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post #31 of 33 Old 03-12-2001, 07:45 AM
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Mr.Wiggles,

And not reading someone's post is just as dangerous.
Quote:
<font face="Verdana, Arial" size="2">The current crop of movies being shown on DLP Cinema screens is stored as 10 bit 4:2:2. Using 10 bits in the output path would leave no space for error terms. Using a 14-bit output path allows gamma correction and color space conversion to have some over/underflow space and should allow smoother color gradients and better black level detail.</font>
Ever see this before? It was in my second post. Does it ask for higher bit depth INPUT sources? No. Does it suggest higher than 10-bit data (or output) paths? Yes.

So all this disagreement was caused by *me* not being clear on my first post (the last one you read) about using more than 10 bits in the data path, not the input source? Geesh.

Tom,

It is great to hear that this projector is not using a 10-bit data path. Since you mentioned 10-bits per channel, without mentioning a larger data path, in your first post, I incorrectly jumped to the over/underflow problems. Sorry. It seems that JVC's engineers agree that over/underflow is a concern and have expanded the data path beyond 10-bits to accomodate these problems. Excellent! When can I see one in the local cineplex?

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Huck

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post #32 of 33 Old 03-12-2001, 10:46 PM
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This brings up an interesting discussion concerning what we need in terms of A/D bit resolution and manipulation, etc. This is similar to the old CD quality discussion: Is 16 bit 44.1 kHz enough. The way I see we should work against two end points. The minimum end point concerns the transfer of the information that we have (e.g. 10 bit color space) all the way to the screen. The other end point is the minimum resolution that our eyes can perceive. In other words what is the best our eyes can do.

Minimum:
The minimum bit resolution that we should use in our projectors is that which will not loose quality from the stored data format all the way to presentation. This includes any scaling, contrast, brightness, or color space transformations.

Maximum:
Now for the maximum necessary based on performance of the eye (which has nothing to do with the source). I have been reading a bit on this for fun and according to HP's book "Using Computer Color Effectively" and was surprised to see that the range of light visibility of the eye is ~10^8 ! From 10^-3 lux (starlight night) to 10^5 lux (bright sun light). Granted this dynamic range (160 dB) is accomplished with a combination of Iris movement and cone/rod sensitivity. We would not want our projector to present images from 10^-3 to 10^5 lux, but I think what we want for any given scene is to assume a somewhat fixed Iris and let our cones/rods sense the difference. I think the ideal projector would have contrast ratios and addressable brightness (resolutions) for each of the R, G, and B that is equal to or greater then our cone/rod sensitivity. The big question which I have yet to see answered but I am sure has been tested and presented in the appropriate journals is: What is the dynamic range and resolution of the cones and rods in a typical eye? What are the differences in those values for black and white images versus color images?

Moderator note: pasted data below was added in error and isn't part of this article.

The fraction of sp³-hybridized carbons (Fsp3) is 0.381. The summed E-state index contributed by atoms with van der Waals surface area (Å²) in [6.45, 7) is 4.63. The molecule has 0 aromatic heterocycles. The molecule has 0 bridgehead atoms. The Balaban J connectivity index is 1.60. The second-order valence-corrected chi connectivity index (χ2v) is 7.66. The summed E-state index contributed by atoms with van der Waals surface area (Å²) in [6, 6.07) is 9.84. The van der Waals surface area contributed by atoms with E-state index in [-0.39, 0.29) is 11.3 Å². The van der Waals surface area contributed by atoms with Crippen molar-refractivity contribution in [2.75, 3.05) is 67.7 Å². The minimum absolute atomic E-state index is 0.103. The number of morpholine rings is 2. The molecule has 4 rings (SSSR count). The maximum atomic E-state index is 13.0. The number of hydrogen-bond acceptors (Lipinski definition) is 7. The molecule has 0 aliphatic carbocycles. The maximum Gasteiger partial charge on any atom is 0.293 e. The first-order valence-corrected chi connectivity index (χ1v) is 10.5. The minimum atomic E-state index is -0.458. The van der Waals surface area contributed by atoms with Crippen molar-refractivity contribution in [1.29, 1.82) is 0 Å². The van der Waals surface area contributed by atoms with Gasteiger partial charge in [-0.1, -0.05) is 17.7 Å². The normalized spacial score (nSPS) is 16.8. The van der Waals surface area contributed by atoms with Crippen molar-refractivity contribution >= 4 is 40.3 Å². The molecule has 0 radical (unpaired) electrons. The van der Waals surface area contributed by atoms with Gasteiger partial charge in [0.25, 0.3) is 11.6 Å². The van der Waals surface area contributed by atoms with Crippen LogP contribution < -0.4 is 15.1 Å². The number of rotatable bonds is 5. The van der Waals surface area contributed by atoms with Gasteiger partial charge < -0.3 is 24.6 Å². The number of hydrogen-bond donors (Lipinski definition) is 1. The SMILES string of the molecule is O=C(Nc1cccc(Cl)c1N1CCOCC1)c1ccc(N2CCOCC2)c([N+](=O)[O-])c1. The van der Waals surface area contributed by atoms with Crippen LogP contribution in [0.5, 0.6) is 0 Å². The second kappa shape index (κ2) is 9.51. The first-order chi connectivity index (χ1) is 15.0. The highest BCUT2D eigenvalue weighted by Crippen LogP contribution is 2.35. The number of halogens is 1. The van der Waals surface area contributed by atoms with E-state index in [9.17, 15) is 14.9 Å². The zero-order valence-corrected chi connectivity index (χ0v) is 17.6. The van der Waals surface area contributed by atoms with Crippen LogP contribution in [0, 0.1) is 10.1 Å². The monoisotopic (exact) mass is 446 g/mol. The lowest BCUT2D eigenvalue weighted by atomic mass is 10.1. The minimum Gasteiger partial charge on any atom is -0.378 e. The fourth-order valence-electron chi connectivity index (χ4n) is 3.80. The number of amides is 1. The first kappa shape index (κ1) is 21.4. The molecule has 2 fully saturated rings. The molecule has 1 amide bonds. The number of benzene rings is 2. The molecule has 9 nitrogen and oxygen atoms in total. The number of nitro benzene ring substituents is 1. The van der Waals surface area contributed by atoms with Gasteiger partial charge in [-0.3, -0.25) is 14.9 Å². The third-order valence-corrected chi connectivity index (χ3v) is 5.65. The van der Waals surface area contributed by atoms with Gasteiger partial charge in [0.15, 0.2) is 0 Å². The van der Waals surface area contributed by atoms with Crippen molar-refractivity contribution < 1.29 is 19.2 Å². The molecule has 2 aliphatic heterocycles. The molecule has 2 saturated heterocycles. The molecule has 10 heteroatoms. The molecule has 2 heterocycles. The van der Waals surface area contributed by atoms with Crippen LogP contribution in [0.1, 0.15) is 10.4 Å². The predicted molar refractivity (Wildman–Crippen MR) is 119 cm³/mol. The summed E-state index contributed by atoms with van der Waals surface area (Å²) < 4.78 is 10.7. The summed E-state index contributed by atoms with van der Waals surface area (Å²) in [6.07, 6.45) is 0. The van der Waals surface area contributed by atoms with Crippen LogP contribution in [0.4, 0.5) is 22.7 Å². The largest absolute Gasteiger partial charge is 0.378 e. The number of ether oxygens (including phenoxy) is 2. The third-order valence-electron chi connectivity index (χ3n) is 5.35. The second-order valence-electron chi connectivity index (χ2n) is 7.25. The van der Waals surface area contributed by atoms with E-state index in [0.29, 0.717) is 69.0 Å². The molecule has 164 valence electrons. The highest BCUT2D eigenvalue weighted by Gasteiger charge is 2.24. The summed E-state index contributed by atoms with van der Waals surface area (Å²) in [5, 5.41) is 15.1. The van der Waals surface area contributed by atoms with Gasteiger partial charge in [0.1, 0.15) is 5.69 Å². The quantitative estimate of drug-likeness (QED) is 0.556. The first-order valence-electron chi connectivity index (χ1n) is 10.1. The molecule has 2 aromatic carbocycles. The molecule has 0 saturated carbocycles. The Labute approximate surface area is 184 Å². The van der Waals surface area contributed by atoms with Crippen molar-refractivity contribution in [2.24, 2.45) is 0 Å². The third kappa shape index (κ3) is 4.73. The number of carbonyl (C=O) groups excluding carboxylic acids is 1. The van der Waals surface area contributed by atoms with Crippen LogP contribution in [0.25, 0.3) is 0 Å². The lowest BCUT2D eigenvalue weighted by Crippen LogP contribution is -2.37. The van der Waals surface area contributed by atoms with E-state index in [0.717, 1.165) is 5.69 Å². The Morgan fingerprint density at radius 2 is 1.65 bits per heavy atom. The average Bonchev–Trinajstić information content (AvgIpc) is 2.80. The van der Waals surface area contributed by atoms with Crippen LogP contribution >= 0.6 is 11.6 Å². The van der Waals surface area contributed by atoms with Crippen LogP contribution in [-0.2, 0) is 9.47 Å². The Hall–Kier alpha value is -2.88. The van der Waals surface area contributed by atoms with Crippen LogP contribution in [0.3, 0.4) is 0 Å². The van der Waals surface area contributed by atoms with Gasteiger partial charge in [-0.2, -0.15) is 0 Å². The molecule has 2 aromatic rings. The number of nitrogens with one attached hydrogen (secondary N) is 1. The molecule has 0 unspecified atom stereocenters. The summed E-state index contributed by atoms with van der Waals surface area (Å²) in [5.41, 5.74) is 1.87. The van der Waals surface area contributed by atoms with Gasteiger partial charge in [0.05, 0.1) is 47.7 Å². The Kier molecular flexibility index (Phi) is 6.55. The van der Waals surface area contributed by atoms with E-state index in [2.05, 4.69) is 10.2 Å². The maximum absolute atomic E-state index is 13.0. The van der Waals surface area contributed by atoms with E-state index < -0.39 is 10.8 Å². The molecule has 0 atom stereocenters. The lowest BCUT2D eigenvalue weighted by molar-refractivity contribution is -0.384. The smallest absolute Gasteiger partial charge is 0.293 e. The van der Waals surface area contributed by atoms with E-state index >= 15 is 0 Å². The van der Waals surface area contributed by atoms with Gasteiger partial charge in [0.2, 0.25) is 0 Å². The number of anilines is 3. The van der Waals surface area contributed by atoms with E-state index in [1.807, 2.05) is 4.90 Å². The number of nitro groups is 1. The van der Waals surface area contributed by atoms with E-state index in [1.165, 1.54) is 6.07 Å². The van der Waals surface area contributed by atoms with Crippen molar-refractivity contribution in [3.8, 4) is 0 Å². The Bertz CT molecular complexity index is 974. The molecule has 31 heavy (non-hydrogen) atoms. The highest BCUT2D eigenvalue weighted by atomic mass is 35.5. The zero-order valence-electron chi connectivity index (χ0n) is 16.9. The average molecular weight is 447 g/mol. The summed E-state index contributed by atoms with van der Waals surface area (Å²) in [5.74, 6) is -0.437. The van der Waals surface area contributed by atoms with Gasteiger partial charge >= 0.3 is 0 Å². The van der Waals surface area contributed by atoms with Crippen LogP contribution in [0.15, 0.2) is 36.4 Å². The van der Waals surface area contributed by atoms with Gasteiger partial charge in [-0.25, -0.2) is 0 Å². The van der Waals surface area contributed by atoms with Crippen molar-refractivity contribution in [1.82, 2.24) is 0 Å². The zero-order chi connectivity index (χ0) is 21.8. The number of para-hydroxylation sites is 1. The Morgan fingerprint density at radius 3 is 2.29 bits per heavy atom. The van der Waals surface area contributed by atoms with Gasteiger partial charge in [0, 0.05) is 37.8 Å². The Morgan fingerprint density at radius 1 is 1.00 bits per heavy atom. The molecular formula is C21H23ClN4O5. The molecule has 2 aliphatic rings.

So the best we should shoot for is a projector that has a dynamic range and resolution better than our rods and cones. From the above referenced book it also presents a bit of work on angular sensitivity of the eye. For RGB colors (depending on the test method) the eye has a resolution of ~0.2 - 0.1 degrees. For black and white it is something like 0.05 degrees. Thus we can determine what resolution projector would produce this angular resolution at give screen dimensions and viewing distances.

Something to think about http://www.avsforum.com/ubb/smile.gif




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Gary

STOP DVI/HDCP!
DVI/HDCP! ~= HD-DIVX!!!
DO NOT SUPPORT JVC or anyone else who supports this!

Gary
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post #33 of 33 Old 03-16-2001, 10:15 PM
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Gary,

Good point about perceptual limits on resolution and contrast. Actually, while the dynamic range of the eye is enormous (10^8! like you say), we can only perceive a contrast ratio of about 100:1 in any given picture. Projectors need a larger contrast ratio than that because the picture shown on the screen often doesn't use the entire dynamic range of the projector. How much is enough? Possibly 1000:1 (full-on full-off) is, I'm sure there's some kind of SMPTE study out there on this.

Resolution-wise I think you're bang on, it's around 1/60 of a degree. That equates to some pretty large numbers, something like 2k*2k at one screen height away from the screen.

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Kam Fung
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